The United States has admitted that Iranian nuclear scientist Shahram Amiri has been living in the US, after he said he had been kidnapped by US agents and sought refuge at the Pakistan embassy, asking to go home.
But Washington denied kidnapping him and said he "lived freely" in the US, with Hillary Clinton, the US secretary of state, saying: "He's free to go, he was free to come. Those decisions are his to make."
The Pakistani foreign ministry confirmed on Tuesday that Amiri had been "dropped off' at its embassy in Washington DC on Monday night.
Iran and the US have no diplomatic relations, so Tehran's interests in Washington are handled by a separate "interests section" at the Pakistani embassy.
Iranian authorities have repeatedly said that Amiri was seized by the CIA as he visited Saudi Arabia last year – allegations US officials have denied – and Iranian state television broadcast the text of what it said was an interview with Amiri conducted on Tuesday.
'Gun to my side'
Amiri was quoted in the interview as saying that he was abducted at gunpoint by US agents, while attending the Hajj pilgrimage in Saudi Arabia.
"When I opened the door to get in and sit down, the person at the back put a gun to my side and said 'please be quite, don't make any noise'"
Iranian nuclear scientist
"There were three people in the van - a driver, another person in a formal suit and beard, and a third person in the back.
"When I opened the door to get in and sit down, the person at the back put a gun to my side and said 'please be quite, don't make any noise'," he was quoted as saying.
PJ Crowley, a spokesman for the US state department, said on Tuesday that Amiri had been living in the US for "some time".
"I'm not going to specify for how long, but he has chosen to return," Crowley said.
"In fact he was scheduled to travel to Iran yesterday and wasn't able to make all the necessary arrangements to reach Iran through transit countries," he added.
Iran's semi-official Fars news agency said Amiri was handed over to the embassy by US agents, calling it a defeat for US intelligence services.
"He's free to go, he was free to come. Those decisions are his to make"
US secretary of state
"Because of Iran's media and intelligence activities, the American government had to back down and hand over Amiri to the embassy on Monday night," Fars said.
Amiri was quoted in the interview as saying: "They intended to send me back home without much noise in order to cover up the kidnapping through denying the whole case, but they couldn't do that in the end."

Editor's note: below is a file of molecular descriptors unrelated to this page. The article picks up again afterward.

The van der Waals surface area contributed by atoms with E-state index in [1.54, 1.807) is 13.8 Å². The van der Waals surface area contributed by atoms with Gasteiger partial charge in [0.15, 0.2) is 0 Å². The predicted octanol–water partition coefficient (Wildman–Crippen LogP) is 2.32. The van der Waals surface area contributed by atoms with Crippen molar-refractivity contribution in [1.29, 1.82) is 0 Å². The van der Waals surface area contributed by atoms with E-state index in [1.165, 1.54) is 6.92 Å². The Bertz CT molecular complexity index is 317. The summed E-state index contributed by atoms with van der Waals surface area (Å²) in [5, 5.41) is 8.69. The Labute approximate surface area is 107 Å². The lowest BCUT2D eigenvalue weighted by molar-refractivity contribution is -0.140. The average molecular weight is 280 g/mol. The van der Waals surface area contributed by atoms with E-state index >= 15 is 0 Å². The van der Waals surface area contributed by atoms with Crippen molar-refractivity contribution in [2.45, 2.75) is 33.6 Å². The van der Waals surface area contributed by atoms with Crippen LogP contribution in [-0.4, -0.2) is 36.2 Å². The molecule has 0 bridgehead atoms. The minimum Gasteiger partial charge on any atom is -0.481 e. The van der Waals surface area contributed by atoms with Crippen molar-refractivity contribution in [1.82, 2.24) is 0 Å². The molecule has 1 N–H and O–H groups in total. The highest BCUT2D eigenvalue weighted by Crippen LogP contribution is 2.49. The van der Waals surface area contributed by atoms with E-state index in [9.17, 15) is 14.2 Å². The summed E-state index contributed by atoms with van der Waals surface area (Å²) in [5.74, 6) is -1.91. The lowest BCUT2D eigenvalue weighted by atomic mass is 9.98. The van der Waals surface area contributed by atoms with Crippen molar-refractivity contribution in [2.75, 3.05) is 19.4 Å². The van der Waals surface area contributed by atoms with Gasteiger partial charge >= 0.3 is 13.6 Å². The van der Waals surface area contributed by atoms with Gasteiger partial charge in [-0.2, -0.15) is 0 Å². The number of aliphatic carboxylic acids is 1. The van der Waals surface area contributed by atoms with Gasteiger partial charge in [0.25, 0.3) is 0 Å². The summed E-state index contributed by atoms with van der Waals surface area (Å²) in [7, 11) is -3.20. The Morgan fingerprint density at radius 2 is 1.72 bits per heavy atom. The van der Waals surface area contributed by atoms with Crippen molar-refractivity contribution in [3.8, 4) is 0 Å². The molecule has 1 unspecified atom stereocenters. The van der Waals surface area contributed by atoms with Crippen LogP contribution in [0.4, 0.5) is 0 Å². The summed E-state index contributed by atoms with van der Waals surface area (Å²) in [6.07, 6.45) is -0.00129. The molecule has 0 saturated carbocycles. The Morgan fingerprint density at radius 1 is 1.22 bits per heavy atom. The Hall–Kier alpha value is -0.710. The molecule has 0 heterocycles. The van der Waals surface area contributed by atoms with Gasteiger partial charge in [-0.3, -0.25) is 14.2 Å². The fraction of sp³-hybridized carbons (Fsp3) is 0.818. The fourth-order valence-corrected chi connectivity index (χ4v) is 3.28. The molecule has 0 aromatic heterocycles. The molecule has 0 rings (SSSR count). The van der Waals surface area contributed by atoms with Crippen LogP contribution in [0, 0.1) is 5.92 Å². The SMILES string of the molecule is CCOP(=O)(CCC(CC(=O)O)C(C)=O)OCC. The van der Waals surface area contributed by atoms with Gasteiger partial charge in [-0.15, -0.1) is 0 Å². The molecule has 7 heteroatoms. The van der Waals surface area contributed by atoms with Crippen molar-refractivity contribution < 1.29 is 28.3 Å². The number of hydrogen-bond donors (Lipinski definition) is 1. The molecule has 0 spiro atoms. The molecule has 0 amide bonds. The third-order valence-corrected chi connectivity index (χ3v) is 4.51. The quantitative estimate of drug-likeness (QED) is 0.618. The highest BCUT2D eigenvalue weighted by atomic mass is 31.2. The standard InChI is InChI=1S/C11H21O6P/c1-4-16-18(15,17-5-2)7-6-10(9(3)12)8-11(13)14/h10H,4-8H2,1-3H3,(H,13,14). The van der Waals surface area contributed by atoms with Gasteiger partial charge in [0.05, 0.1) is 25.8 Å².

When Clinton was asked about the case, she chose instead to focus on the fate of American citizens detained in Iran.
"Iran holds three young Americans against their will and we reiterate our request that they be released and returned to their families on a humanitarian basis," she said.
Sarah Shourd, 31, her boyfriend Shane Bauer, 27, and Josh Fattal, 27, were arrested last July along the Iran-Iraq border and accused of espionage.
Their families say they were simply hiking in Iraq's largely peaceful mountainous northern Kurdish region and that if they crossed the border, it was accidental.
Amiri's fate has been the subject of confusion for weeks. On June 29, Iranian state television aired a video of a man claiming to be Amiri.
|A number of videos purportedly showing Amiri
have appeared on the internet [AFP file]
The man said he had managed to escape from US intelligence agents in the state of Virginia.
"I could be rearrested at any time by US agents ... I am not free and I am not allowed to contact my family. If something happens and I do not return home alive, the US government will be responsible," he said.
"I ask Iranian officials and organisations that defend human rights to raise pressure on the US government for my release and return to my country," the man said, adding he had not "betrayed" Iran.
US officials dismissed the allegations in the Iranian broadcast.
Before that video, two others said to show Amiri appeared on the internet. In the first, broadcast on Iranian TV, a man said he was abducted and was being held in the United States.
He said he was forced to take part in a media interview "to claim that I was an important figure in Iran's nuclear programme and that I had sought asylum in America of my own free will".
In a second video, a man also purporting to be Amiri said he was actually studying in the US.
Iran says it has numerous citizens in secret detention in the US, including a former deputy defence minister who disappeared in 2007.
Earlier this month, Iranian authorities said they had evidence that Amiri had been abducted and had handed it over to the Swiss embassy, which represents US interests in Tehran.